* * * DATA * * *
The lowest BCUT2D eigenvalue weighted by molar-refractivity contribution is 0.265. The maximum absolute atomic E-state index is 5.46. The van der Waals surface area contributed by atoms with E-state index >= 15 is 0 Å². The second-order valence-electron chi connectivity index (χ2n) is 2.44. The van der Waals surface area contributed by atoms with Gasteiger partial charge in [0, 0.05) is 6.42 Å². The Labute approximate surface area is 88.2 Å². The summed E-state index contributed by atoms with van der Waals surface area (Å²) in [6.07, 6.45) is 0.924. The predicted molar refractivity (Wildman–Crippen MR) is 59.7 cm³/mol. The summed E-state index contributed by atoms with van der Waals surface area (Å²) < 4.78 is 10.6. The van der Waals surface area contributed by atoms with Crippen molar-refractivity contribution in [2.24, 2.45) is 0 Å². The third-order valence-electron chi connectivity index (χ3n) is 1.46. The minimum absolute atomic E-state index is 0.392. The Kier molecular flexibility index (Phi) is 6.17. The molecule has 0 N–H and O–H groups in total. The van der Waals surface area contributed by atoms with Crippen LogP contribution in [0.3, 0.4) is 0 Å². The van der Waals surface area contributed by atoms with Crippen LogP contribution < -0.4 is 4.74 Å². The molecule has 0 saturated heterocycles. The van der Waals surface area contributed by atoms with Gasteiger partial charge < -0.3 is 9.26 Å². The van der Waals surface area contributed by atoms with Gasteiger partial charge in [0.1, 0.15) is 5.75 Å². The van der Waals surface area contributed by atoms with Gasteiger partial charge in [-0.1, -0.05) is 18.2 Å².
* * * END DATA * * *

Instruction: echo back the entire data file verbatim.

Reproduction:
The lowest BCUT2D eigenvalue weighted by molar-refractivity contribution is 0.265. The maximum absolute atomic E-state index is 5.46. The van der Waals surface area contributed by atoms with E-state index >= 15 is 0 Å². The second-order valence-electron chi connectivity index (χ2n) is 2.44. The van der Waals surface area contributed by atoms with Gasteiger partial charge in [0, 0.05) is 6.42 Å². The Labute approximate surface area is 88.2 Å². The summed E-state index contributed by atoms with van der Waals surface area (Å²) in [6.07, 6.45) is 0.924. The predicted molar refractivity (Wildman–Crippen MR) is 59.7 cm³/mol. The summed E-state index contributed by atoms with van der Waals surface area (Å²) < 4.78 is 10.6. The van der Waals surface area contributed by atoms with Crippen molar-refractivity contribution in [2.24, 2.45) is 0 Å². The third-order valence-electron chi connectivity index (χ3n) is 1.46. The minimum absolute atomic E-state index is 0.392. The Kier molecular flexibility index (Phi) is 6.17. The molecule has 0 N–H and O–H groups in total. The van der Waals surface area contributed by atoms with Crippen LogP contribution in [0.3, 0.4) is 0 Å². The van der Waals surface area contributed by atoms with Crippen LogP contribution < -0.4 is 4.74 Å². The molecule has 0 saturated heterocycles. The van der Waals surface area contributed by atoms with Gasteiger partial charge < -0.3 is 9.26 Å². The van der Waals surface area contributed by atoms with Gasteiger partial charge in [0.1, 0.15) is 5.75 Å². The van der Waals surface area contributed by atoms with Gasteiger partial charge in [-0.1, -0.05) is 18.2 Å².